Liberator" because he freed 23 million Russian slaves
      in 1861, two years before Abraham Lincoln signed the
      Emancipation Proclamation.

      But his governmental reforms ultimately were his
      undoing. On the right, they provoked a conservative
      backlash. On the left, they contributed to a radical
      political movement that used targeted violence to
      accomplish its aims, including a wave of killings and

      When he decided to halt the reform process, the
      violence intensified. Alexander II became, in effect,
      the first world leader to declare a war on terrorism.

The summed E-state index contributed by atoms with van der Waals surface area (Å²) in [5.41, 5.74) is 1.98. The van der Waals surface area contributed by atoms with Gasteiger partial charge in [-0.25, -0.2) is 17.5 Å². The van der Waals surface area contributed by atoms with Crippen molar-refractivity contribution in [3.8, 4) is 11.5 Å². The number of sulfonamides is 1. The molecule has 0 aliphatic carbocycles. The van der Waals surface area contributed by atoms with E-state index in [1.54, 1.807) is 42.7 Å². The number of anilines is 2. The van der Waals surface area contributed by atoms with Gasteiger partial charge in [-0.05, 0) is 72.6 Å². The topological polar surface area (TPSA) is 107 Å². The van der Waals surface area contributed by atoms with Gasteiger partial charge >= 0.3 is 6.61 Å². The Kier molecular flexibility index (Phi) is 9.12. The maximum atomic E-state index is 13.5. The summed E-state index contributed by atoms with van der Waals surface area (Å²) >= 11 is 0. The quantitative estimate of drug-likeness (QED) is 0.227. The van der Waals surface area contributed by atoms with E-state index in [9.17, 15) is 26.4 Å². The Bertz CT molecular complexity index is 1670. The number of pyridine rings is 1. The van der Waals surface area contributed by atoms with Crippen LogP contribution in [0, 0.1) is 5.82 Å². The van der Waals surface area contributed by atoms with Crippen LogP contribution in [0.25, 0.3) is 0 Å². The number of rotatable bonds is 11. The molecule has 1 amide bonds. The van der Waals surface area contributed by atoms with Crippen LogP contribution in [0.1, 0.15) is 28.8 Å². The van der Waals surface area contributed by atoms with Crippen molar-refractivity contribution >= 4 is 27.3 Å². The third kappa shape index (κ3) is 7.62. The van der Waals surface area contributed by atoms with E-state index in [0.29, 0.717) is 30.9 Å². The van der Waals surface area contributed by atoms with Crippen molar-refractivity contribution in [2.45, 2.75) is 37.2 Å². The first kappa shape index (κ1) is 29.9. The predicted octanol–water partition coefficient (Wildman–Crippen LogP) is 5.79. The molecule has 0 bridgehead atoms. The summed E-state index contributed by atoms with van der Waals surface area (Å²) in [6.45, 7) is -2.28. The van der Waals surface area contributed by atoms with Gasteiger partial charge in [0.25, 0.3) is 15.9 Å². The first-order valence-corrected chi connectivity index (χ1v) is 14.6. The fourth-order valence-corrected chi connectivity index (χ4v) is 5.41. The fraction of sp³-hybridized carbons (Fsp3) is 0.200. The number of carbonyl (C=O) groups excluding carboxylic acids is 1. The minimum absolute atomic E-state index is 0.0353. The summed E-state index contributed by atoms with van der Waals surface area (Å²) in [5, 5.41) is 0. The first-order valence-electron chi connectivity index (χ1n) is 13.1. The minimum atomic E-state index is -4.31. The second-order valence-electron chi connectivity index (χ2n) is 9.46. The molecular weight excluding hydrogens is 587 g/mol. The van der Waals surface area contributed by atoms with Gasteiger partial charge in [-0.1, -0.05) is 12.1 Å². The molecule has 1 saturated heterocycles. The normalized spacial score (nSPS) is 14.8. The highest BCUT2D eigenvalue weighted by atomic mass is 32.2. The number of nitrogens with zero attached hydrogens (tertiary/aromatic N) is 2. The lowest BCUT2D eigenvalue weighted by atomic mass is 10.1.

He would not be the last.

      "We, Russia, created the first great terrorist
      organization in the world," Radzinsky said in a phone
      interview from Moscow. "We are the father of terror,
      not Muslims."

      After surviving six attempts on his life, Alexander II
      was assassinated by a group of anarchists who tossed
      home-made bombs at the emperor as he was riding in his
      carriage on the streets of St. Petersburg. They had
      plotted the attack for weeks, operating out of an
      apartment across the hall from the writer Fyodor

      Radzinsky said he assumed Bush had drawn the
      connection to the terrorists of today. "Very noble
      young people who dreamed about the future of Russia
      became killers, because blood destroys souls,"
      Radzinsky said. "That for me is the most important

      Bush has incorporated some of the books he has read
      into administration policy and his own political